Sub-pixel accurate marker segmentation is an important task for many computer vision systems. The 3D-positions
of markers are used in control loops to determine the position of machine tools or robot end-effectors.
Accurate segmentation of the marker position in the image plane is crucial for accurate reconstruction. Many subpixel
segmentation algorithms are computationally intensive, especially when the number of markers increases.
Modern graphics hardware with its massively parallel architecture provides a powerful tool for many image
segmentation tasks. Especially, the time consuming sub-pixel refinement steps in marker segmentation can
benefit from the recent progress. This article presents an implementation of a sub-pixel marker segmentation
framework using the GPU to accelerate the processing time. The image segmentation chain consists of two
stages. The first is a pre-processing stage which segments the initial position of the marker with pixel accuracy,
the second stage refines the initial marker position to sub-pixel accuracy. Both stages are implemented as shader
programs on the GPU. The flexible architecture allows it to combine different pre-processing and sub-pixel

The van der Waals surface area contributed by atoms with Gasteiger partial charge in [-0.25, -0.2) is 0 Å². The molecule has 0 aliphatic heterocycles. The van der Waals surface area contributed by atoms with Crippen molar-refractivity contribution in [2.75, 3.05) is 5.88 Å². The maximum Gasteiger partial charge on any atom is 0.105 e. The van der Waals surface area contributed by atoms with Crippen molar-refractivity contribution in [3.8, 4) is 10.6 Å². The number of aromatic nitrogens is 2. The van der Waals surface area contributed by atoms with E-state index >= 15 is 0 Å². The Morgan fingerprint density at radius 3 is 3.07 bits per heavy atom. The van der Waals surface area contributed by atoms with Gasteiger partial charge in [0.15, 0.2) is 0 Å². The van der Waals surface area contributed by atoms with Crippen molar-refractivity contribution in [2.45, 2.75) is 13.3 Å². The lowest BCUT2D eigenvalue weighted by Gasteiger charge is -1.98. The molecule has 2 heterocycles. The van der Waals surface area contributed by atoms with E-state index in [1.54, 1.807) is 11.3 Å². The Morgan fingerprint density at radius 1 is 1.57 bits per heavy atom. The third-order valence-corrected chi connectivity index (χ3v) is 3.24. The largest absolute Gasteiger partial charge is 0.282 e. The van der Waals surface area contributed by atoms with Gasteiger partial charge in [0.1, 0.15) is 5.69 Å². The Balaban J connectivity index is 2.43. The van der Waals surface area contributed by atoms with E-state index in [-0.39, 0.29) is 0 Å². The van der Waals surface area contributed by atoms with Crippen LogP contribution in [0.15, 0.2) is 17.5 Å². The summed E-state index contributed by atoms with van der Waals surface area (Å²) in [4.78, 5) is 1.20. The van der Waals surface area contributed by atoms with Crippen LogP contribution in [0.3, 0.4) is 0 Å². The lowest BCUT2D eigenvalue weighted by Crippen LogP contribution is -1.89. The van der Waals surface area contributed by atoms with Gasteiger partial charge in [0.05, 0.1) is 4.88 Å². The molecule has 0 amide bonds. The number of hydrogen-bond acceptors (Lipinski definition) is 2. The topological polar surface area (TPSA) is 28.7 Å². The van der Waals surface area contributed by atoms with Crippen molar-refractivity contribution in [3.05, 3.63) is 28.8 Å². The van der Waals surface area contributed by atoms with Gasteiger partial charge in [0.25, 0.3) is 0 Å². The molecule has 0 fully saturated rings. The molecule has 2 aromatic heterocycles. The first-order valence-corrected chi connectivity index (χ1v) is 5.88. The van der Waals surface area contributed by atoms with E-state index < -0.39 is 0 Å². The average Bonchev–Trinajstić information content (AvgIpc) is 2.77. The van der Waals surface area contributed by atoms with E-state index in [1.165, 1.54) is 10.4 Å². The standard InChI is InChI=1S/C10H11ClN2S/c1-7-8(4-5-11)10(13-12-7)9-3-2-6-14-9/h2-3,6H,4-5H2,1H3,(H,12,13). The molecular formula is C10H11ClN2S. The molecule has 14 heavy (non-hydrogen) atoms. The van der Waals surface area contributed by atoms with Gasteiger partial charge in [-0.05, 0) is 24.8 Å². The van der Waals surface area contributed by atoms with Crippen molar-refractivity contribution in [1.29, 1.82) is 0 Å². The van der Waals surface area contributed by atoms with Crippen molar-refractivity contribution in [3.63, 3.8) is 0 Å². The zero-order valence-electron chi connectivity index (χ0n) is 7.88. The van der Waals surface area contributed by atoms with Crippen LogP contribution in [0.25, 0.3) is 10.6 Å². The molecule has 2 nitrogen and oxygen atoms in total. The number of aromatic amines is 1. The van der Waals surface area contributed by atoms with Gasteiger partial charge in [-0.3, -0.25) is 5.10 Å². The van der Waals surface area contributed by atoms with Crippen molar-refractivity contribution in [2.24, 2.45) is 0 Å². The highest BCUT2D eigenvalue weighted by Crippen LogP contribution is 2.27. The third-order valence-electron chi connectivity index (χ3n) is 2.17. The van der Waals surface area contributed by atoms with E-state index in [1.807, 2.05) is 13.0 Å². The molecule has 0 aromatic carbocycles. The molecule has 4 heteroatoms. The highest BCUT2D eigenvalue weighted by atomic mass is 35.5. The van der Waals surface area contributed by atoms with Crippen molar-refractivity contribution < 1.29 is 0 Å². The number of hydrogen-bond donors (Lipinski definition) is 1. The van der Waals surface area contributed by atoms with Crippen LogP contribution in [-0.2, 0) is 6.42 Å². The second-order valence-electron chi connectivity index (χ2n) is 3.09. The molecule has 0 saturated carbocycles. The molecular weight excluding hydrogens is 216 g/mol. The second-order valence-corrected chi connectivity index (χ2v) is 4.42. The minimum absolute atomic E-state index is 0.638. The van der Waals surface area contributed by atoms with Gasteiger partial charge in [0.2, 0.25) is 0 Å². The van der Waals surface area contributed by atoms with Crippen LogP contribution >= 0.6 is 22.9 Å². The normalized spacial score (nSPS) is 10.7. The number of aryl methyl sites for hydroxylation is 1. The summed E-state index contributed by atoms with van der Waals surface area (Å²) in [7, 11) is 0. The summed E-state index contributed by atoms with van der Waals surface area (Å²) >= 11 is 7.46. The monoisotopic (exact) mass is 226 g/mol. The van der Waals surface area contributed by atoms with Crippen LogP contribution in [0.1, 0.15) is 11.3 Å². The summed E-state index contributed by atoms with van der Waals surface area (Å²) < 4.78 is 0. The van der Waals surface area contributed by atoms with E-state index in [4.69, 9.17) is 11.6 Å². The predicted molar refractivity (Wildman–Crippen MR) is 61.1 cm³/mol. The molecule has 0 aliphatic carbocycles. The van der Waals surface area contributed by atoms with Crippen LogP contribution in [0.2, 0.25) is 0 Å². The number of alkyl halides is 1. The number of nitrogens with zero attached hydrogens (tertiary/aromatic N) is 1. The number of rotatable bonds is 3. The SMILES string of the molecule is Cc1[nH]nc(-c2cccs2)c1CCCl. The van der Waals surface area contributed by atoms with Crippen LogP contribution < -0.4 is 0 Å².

refinement algorithms. Experimental results show that significant speed-up can be achieved compared to CPU
implementations, especially when the number of markers increases.
This article presents an analysis of thermal influences on the image acquisition process of an electronic camera.
It is shown that temperature changes lead to thermal expansion of the mechanical camera components and thus
to a displacement of the camera sensor and/or to a displacement of the center of projection. This change in the
imaging geometry leads to changing camera parameters which have to be adjusted if the camera is used for high
accurate measurements. The slight change in the imaging geometry can be determined by an analysis of the
optical flow of a static calibration pattern. The dependency between temperature change and the change of the
camera parameters can be modeled using methods from linear time invariant system theory. Once the model is
determined for a specific camera it can be used for adjusting the camera parameters according to the current
temperature and thus increasing the accuracy of an optical measurement device.